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Oxford Paper Co. v. Commissioner of Internal Revenue

April 19, 1962

OXFORD PAPER COMPANY, PETITIONER,
v.
COMMISSIONER OF INTERNAL REVENUE, RESPONDENT.



Author: Friendly

Before MOORE, FRIENDLY and MARSHALL, Circuit Judges.

FRIENDLY, Circuit Judge.

Taxpayer's petition for review of a decision of the Tax Court, 33 T.C. 943 (1960), denying its petition to annul the Commissioner's determination of a deficiency in excess profits tax for 1950 and 1951, raises a number of questions with respect to the relief provisions of § 442(a) (1) of the Internal Revenue Code of 1939, added by the Excess Profits Tax Act of 1950, 64 Stat. 1137, 1163 (1951), 26 U.S.C.A. Excess Profits Taxes, § 442(a) (1). We hold that taxpayer made out a case entitling it to certain relief. Accordingly we reverse and remand for a determination of the amount.

Petitioner, Oxford Paper Company, is a Maine corporation with its principal office in New York City. Its chief products are paper and woodpulp. These are produced in an integrated mill operation on the Androscoggin River at Rumford, Maine, which is complete from the processing of logs to the output of finished paper, and includes the production of pulps and chemicals needed at intermediate stages of the process. In its income and excess profits tax returns for the years ending December 31, 1950, and December 31, 1951, Oxford claimed that, due to a severe drought and consequent shortage of hydroelectric and hydromechanical power in the excess profits tax base years of 1947 and 1948, it was entitled to relief under § 442(a) (1), set out in the margin*fn1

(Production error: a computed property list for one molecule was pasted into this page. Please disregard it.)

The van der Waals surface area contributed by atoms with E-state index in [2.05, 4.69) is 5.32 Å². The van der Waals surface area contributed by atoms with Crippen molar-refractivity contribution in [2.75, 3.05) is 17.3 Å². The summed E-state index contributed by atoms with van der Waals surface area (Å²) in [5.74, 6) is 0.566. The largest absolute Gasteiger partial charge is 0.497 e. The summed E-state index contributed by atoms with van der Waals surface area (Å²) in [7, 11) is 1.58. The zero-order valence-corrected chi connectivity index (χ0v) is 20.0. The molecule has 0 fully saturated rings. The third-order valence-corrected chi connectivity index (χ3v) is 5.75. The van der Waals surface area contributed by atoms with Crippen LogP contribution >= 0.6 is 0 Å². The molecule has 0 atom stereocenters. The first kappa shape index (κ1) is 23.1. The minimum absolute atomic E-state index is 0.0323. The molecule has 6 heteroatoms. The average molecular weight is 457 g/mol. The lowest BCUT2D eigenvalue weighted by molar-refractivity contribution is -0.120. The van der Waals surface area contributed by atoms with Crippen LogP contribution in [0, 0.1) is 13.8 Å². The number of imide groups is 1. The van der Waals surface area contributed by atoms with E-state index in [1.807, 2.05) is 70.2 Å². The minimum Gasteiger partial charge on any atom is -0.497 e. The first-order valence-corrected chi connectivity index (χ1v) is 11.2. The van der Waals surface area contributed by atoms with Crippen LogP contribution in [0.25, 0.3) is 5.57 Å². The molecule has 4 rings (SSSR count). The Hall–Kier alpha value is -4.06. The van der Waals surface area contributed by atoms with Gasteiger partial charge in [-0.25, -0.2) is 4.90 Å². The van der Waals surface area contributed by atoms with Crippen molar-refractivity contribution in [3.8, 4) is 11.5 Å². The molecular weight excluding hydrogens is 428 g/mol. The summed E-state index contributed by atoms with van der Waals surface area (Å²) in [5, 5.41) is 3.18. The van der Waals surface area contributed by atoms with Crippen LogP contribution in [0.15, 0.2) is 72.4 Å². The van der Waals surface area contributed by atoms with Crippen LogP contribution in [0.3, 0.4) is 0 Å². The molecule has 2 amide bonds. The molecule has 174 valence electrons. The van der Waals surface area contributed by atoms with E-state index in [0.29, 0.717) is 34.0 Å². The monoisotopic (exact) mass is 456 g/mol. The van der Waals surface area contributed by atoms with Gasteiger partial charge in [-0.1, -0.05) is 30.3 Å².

Following the procedure prescribed by § 442, Oxford first eliminated, pursuant to § 442(b) (2) (A), the base period year 1949 as "the 12 consecutive months the elimination of which produces the highest remaining aggregate excess profits net income * * *," a benefit to which it would have been entitled, under § 435(d) (2), even if no abnormality had occurred. Examination of the months remaining caused Oxford to conclude that § 442(d) governed its computation of substitute excess profits net income; pursuant to this section, it redetermined its average base period income by applying the industry rate of return for "paper and allied products," see § 447, to the average of the amounts of its total assets on the last day of each of the four base period years, with resulting substantial increases. The constructive figure thus obtained exceeded 110% of the actual average base period income, as § 442(d) required as a condition to eligibility for relief. Believing that Oxford had not met the requirements of § 442(a) (1), the Commissioner disallowed the claim for relief, recomputed Oxford's base period net income by using the reported figures, and assessed excess profits tax deficiencies for 1950 and 1951 in the respective amounts of $153,959.75 and $402,847.03. The Tax Court upheld the Commissioner.